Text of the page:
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Showing posts from November, 2016

Lurking neighborhood “density” issue emerges during city’s development forum

By Roger McCredie
The city likes the idea of greater urban density.  Neighborhoods don’t.  At least that was a sentiment expressed when the hot-button issue surfaced during the fall City Manager’s Development Forum, held last week at the U.S. Cellular Center.
City Planning and Urban Design directorTodd Okolichany told an audience made up primarily of private developers, realtors and property owners his department is drafting a zoning change that would slash lot width and area requirements in residential areas by 20 per cent.
Insiders say the city has long been considering such a move because it would promote infill – and therefore create more density – within Asheville’s neighborhoods.
Simply put, the lot size reduction would allow for squeezing more new structures into smaller available spaces.  But that doesn’t sit well with residents who see a distinct possibility that adjacent spaces which presently allow them elbow room and privacy can be replaced by cheek-by-jowl new houses or apart…

City says forum will give citizens a look At current economy, future plans

Early plans for bond money expected to be unveiled
Asheville’s Office of Economic Development will host its semiannual Development Forum Friday (November 18) in the grand ballroom of the U.S. Cellular center.
The forum, which will run from 11:30 a.m. until 1 p.m., is being billed as an opportunity for stakeholders – to use a favorite cityspeak term – in the city’s development plans to have “an opportunity to learn about current development trends, regulatory updates, and management initiatives.”
Stakeholders in this case include “members of the development community, design professionals, contractors, real estate community and [last but not least] citizens.”
According to the city, those present “will hear the latest on the Asheville area’s current economic indicators and the financial and economic challenges facing the City,” including an update on the $74 million general obligation bond package (and its attendant $36 million in interest) that was passed by Asheville voters on election da…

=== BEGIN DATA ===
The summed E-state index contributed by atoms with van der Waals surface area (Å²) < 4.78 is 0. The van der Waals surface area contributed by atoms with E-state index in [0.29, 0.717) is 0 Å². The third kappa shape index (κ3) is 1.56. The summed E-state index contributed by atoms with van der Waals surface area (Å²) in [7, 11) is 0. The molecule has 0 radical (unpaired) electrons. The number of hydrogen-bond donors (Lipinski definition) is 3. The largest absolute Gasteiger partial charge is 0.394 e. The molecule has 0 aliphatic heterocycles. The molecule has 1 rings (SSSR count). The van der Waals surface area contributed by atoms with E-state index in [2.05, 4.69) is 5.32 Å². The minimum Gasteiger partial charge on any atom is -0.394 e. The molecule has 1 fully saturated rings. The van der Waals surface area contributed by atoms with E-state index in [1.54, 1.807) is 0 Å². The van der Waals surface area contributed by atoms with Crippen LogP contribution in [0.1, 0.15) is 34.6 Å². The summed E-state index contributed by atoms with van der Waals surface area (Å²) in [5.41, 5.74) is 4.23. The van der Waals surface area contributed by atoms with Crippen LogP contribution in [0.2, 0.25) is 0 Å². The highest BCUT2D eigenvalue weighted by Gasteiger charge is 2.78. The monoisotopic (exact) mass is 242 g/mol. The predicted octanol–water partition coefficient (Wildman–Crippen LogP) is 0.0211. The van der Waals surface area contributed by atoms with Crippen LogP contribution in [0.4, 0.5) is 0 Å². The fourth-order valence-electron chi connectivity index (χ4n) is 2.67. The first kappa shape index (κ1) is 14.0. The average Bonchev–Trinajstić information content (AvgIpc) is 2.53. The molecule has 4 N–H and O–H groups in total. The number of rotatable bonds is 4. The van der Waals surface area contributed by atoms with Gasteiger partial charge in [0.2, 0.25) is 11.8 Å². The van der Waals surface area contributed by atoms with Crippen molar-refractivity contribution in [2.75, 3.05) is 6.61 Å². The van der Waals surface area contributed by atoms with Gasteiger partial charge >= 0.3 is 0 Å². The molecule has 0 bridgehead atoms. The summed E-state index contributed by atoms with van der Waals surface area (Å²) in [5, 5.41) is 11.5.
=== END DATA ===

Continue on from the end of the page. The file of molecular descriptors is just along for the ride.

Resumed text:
Corporate donations pay for pro-bond campaign

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Donors include engineers, builders, relatives of city staff By Roger McCredie

Cui bono?”  “Who benefits?”  According to Wikipedia, the Latin phrase is “an adage that is used either to suggest a hidden motive or to indicate that the party responsible for something may not be who it appears at first to be.”
In this case a look at documents filed by the nonprofit that was formed to promote the $74 million bond package Ashevillians will vote on Tuesday shows exactly who is likely to benefit by its passage – or at least who’s counting on it enough to put money behind the proposal.
The third quarter contributions report of the AVL GO Bonds Committee, which was formed in August to receive and spend moneys to promote the bonds, lists substantial donations from several engineering and construction firms, as well as a $750 contribution from Equinox Environmental, the landscape architectural firm headed by David Tuch, husband of Shannon Tuch, Principal Planner in the city’s Department of Planning a…